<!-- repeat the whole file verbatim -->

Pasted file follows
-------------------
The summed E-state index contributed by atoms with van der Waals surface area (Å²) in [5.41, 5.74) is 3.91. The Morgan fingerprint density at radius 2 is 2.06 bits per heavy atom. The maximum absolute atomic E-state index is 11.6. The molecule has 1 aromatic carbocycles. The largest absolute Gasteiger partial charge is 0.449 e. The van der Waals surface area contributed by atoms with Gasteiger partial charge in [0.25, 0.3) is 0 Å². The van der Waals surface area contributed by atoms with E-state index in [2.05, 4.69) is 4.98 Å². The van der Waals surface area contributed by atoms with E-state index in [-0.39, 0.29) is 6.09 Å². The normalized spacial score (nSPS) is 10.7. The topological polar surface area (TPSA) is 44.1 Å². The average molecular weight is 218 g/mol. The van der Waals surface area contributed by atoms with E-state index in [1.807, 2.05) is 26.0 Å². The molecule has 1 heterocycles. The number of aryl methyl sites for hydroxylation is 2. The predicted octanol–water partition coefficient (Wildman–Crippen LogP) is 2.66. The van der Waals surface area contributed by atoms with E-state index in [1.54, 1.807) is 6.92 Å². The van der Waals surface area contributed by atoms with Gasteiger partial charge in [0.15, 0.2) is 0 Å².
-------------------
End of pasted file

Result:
The summed E-state index contributed by atoms with van der Waals surface area (Å²) in [5.41, 5.74) is 3.91. The Morgan fingerprint density at radius 2 is 2.06 bits per heavy atom. The maximum absolute atomic E-state index is 11.6. The molecule has 1 aromatic carbocycles. The largest absolute Gasteiger partial charge is 0.449 e. The van der Waals surface area contributed by atoms with Gasteiger partial charge in [0.25, 0.3) is 0 Å². The van der Waals surface area contributed by atoms with E-state index in [2.05, 4.69) is 4.98 Å². The van der Waals surface area contributed by atoms with E-state index in [-0.39, 0.29) is 6.09 Å². The normalized spacial score (nSPS) is 10.7. The topological polar surface area (TPSA) is 44.1 Å². The average molecular weight is 218 g/mol. The van der Waals surface area contributed by atoms with E-state index in [1.807, 2.05) is 26.0 Å². The molecule has 1 heterocycles. The number of aryl methyl sites for hydroxylation is 2. The predicted octanol–water partition coefficient (Wildman–Crippen LogP) is 2.66. The van der Waals surface area contributed by atoms with E-state index in [1.54, 1.807) is 6.92 Å². The van der Waals surface area contributed by atoms with Gasteiger partial charge in [0.15, 0.2) is 0 Å².